Wednesday , August 5 2020
Home / Robert Murphy /MMT Disputes

MMT Disputes

Summary:
Regarding my recent review of Kelton’s MMT book, Transformer here in the comments writes: I just realized that the disconnect is that Bob is interpreting the phrase ‘how many dollars the federal government has added to people’s pockets without subtracting (taxing) them away’ in a way different to what (I think) Kelton intended.I believe that Kelton intends it to mean ‘net dollars created via deficits at any point in the past irrespective if they were subsequently swapped for bonds’ .But Bob interprets it as “dollars currently in existence’ . That is why Bob talks about ‘the outstanding Treasury securities [] sitting on the Fed’s balance sheet’ as that would indeed match that definition. Yes, that’s exactly what’s going on. I have two defenses of my

Topics:
Robert Murphy considers the following as important:

This could be interesting, too:

SchiffGold writes Peter Schiff and Johnny Bravo: The End of the Dollar Standard

Robert Murphy writes BMS ep 131: Rohan Grey Deep Dive on MMT and Trillion Dollar Platinum Coin

Scott Sumner writes Monetary economics: The three heresies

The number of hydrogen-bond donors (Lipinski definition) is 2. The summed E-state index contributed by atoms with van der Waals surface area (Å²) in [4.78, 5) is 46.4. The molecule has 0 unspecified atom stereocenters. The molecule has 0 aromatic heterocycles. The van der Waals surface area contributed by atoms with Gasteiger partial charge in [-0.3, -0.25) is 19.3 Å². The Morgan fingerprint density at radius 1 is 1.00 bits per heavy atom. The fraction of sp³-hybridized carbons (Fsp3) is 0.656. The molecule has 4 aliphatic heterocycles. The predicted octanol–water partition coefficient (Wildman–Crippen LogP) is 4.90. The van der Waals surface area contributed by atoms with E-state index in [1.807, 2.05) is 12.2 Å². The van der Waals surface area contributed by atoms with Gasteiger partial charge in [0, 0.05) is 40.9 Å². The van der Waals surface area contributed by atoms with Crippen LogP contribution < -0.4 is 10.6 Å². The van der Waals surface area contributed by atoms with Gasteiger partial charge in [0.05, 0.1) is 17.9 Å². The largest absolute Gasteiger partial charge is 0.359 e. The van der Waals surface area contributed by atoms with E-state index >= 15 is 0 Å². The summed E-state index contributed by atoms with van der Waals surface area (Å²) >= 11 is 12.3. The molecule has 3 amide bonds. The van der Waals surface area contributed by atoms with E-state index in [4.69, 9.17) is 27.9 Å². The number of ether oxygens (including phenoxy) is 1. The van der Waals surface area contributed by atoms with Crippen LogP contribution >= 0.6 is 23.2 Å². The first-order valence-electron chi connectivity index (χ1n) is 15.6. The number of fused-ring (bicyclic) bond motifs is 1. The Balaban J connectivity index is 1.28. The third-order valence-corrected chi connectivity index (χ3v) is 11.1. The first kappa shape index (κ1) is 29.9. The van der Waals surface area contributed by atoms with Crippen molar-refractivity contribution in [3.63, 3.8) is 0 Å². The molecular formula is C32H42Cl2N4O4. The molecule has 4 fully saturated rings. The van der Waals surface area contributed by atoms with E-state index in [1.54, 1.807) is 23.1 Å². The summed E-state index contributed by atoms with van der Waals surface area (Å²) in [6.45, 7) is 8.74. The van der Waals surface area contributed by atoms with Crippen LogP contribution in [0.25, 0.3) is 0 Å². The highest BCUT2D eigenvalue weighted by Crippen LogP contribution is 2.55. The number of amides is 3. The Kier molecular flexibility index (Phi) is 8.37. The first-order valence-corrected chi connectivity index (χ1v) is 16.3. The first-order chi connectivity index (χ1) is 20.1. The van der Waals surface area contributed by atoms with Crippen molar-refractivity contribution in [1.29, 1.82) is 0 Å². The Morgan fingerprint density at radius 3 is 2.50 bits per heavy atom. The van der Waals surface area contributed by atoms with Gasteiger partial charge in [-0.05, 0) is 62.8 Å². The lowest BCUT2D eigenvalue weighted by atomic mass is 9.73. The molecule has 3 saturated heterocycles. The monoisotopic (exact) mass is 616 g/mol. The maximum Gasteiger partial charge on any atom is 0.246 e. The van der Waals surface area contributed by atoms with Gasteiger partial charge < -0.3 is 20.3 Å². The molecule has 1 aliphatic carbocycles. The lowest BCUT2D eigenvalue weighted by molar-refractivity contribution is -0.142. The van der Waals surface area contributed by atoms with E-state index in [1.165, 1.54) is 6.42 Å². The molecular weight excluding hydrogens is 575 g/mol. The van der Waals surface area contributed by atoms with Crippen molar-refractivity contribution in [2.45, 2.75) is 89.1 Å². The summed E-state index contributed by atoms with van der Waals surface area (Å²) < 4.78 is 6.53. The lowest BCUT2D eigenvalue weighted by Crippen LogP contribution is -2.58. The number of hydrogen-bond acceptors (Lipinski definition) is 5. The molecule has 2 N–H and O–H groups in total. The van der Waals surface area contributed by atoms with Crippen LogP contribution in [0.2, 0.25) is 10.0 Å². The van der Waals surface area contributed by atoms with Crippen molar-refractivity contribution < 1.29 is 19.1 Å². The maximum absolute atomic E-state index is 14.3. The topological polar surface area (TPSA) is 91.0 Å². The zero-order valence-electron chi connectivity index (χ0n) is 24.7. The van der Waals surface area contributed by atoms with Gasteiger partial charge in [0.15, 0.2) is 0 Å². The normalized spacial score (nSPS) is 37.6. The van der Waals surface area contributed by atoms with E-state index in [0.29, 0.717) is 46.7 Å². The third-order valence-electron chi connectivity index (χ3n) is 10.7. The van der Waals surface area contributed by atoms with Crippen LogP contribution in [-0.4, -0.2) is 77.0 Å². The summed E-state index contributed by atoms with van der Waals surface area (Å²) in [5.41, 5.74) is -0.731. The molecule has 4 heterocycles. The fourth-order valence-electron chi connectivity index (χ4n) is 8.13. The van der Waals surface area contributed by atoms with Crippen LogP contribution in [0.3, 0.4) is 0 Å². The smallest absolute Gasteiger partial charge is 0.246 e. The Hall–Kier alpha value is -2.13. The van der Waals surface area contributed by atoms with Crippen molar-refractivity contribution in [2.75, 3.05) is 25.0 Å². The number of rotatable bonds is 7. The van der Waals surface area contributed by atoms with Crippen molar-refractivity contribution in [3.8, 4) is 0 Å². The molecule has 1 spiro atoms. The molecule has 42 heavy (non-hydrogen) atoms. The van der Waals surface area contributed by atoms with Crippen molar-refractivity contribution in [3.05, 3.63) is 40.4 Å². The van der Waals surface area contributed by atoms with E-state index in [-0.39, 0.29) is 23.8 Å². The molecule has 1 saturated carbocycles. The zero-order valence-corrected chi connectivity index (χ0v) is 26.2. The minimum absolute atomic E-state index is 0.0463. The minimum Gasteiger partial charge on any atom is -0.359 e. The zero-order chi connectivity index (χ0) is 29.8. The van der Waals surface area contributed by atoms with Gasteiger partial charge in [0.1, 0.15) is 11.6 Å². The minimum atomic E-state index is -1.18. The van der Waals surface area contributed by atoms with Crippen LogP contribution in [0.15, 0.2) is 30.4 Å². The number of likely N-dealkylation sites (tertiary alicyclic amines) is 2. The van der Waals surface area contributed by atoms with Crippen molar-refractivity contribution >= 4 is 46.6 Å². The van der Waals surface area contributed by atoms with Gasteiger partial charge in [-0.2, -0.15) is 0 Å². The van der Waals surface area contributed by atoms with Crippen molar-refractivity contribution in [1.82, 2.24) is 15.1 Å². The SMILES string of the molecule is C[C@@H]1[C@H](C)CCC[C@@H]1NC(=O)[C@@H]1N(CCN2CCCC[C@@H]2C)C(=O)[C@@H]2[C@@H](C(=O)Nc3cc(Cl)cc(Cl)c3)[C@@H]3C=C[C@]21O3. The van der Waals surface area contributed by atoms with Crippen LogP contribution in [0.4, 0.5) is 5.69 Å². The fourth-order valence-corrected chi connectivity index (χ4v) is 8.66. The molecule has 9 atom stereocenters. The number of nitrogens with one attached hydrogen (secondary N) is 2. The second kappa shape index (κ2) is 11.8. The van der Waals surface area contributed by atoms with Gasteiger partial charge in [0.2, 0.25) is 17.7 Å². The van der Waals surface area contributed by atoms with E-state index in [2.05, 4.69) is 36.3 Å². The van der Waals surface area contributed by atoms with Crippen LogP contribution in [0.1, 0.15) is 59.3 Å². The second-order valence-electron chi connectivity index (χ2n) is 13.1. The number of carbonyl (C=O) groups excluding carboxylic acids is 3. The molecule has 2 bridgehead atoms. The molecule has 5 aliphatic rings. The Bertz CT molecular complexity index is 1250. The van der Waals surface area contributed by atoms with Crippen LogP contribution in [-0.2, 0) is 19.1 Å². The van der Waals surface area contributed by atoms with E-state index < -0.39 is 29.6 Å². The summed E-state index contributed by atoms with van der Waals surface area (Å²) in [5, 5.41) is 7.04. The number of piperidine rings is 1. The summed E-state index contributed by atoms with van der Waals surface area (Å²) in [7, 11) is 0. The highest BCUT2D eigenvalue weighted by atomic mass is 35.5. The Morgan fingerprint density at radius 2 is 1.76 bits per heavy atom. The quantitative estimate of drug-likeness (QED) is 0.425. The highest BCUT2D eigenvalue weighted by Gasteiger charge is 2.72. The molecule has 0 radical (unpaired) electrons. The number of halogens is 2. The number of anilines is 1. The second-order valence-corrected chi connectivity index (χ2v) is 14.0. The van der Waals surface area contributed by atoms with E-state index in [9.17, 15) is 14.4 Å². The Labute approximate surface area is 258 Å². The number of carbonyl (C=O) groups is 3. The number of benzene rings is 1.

Robert Murphy writes BMS ep 128: Narration of My MMT Review

Regarding my recent review of Kelton’s MMT book, Transformer here in the comments writes:

I just realized that the disconnect is that Bob is interpreting the phrase ‘how many dollars the federal government has added to people’s pockets without subtracting (taxing) them away’ in a way different to what (I think) Kelton intended.

I believe that Kelton intends it to mean ‘net dollars created via deficits at any point in the past irrespective if they were subsequently swapped for bonds’ .

But Bob interprets it as “dollars currently in existence’ . That is why Bob talks about ‘the outstanding Treasury securities [] sitting on the Fed’s balance sheet’ as that would indeed match that definition.

Yes, that’s exactly what’s going on. I have two defenses of my interpretation of what I originally took Kelton to be saying.

  1. Under the more moderate approach, we could say the same thing about a corporation as we’re saying about the US Treasury. E.g. “the current stock of debt owed by Google indicates how many dollars Google spent into The-Rest-of-the-World over and above how many dollars Google withdrew from The-Rest-of-the-World.” The accounting works the same way, at least ex post.

2. Just in terms of plain English, Kelton’s formulation is very confusing. I’m trying to think of a good analogy from a non-financial context. Does this help? “The amount of toast produced by the cook is a record of how many pieces of bread the cook put into the toaster without taking them out.”

Robert Murphy
Christian, Austrian economist, and libertarian theorist. Research Prof at Texas Tech and author of *Choice*. Paul Krugman's worst nightmare.

Leave a Reply

Your email address will not be published. Required fields are marked *